Basic fundamental analysis putting the company into context
Even the most basic fundamental analysis cannot be complete without a context for the examination, because every corporate financial milestone is dependant upon its industry sector. Itâ€™s important to know, for example, if a particular firm is expecting 25% sales growth in the near term. But if the industry average, at that point in the economic cycle, is 55%, then the company under investigation may be more a short-selling opportunity than a potential long market entry.
For this reason, itâ€™s important for the trader, when delving into fundamental analysis, to understand an industry sectorâ€™s averages and expectations. As a beginning, it helps to know whether an industry is:
â€¢Â Â Â growth-oriented, such as information technology and health care, in which case the member companies tend to display above-average growth rates compared to the overall market, or
â€¢Â Â Â value-oriented, such as consumer staples and energy, where traders expect to see below-average but still decent growth rates compared to the overall market.
Note that growth-oriented industry sectors tend to have higher valuations and price to earnings (P/E) ratios, while value-oriented sectors tend to have lower ones.
Particularly for longer-term traders, expectations for a companyâ€™s performance, and therefore its share price, should be filtered through the lens of its competition. For example, a company with sound financials and decent growth may be trading at a discount to its industry sector merely because its fiercest competitor has sterling financials and a hot new product thatâ€™s controlling the market.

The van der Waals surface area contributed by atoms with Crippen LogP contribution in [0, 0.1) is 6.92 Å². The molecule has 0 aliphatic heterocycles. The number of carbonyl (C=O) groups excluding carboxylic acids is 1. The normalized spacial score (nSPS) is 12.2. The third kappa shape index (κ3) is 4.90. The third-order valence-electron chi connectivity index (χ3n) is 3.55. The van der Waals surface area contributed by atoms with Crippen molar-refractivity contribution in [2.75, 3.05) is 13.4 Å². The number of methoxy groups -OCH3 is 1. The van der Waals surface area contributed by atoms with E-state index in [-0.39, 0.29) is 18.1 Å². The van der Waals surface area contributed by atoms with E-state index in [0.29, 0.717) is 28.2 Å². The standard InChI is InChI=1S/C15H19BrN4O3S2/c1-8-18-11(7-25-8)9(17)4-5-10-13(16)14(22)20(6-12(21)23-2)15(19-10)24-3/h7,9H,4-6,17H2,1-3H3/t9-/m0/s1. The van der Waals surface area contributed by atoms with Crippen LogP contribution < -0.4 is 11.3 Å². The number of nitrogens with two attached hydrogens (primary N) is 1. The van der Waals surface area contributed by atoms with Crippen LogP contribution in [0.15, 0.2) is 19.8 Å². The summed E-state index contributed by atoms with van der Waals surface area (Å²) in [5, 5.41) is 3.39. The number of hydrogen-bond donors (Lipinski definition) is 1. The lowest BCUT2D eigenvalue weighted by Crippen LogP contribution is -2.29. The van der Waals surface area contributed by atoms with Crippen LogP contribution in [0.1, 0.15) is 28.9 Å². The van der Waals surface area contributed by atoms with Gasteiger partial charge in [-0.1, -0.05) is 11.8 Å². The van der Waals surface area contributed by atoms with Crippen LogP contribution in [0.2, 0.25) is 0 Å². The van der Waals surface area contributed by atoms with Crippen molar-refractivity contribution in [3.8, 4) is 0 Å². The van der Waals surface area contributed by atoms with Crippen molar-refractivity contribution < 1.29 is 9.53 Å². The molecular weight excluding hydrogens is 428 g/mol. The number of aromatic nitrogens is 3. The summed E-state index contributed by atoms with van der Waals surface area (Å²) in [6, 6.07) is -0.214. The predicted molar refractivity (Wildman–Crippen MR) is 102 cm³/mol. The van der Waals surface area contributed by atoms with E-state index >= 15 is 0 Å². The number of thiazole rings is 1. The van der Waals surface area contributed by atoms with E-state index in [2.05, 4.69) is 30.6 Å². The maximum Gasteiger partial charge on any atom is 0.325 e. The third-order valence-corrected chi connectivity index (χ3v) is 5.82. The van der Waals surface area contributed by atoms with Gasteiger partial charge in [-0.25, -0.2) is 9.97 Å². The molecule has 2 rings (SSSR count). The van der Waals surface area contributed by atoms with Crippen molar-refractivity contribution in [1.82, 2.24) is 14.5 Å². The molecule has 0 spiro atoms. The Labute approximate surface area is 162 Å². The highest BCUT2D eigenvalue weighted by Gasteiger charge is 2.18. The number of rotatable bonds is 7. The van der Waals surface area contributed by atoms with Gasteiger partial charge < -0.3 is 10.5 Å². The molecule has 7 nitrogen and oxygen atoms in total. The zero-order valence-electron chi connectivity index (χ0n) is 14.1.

One idea for traders sifting through a number of trading opportunities within an industry sector is to draft a table listing various fundamental metrics, providing an easy method of comparing market valuations. The most popular such metrics are:
â€¢Â Â Â Forward P/E, which divides the companyâ€™s share price by its earnings expectations over the next year. This one is particularly important, as earnings tend to drive share market prices.
â€¢Â Â Â Price to cash flow, which is difficult for companies to manipulate or paper over if thereâ€™s a financial problem. If not published separately, this ratio is calculated by dividing the companyâ€™s market capitalisation by its trailing twelve-month cash flow, found on the cash flow statement.
â€¢Â Â Â Price/earnings to growth, or PEG ratio, which is the only commonly used ratio which takes a companyâ€™s growth rate into account. Again, if not readily available, this ratio is calculated by dividing the companyâ€™s trailing P/E ratio, the one commonly provided by financial publishing websites, by its annual EPS growth rate.
â€¢Â Â Â Price to sales ratio, which is the companyâ€™s market cap divided by its total sales. This ratio is useful for firms which donâ€™t have positive earnings; however, it should only be used within an industry sector and never across market lines.
With all four of these ratios, the lower the figure calculated, the less expensive the stockâ€™s price.
Popularity: 100% [?]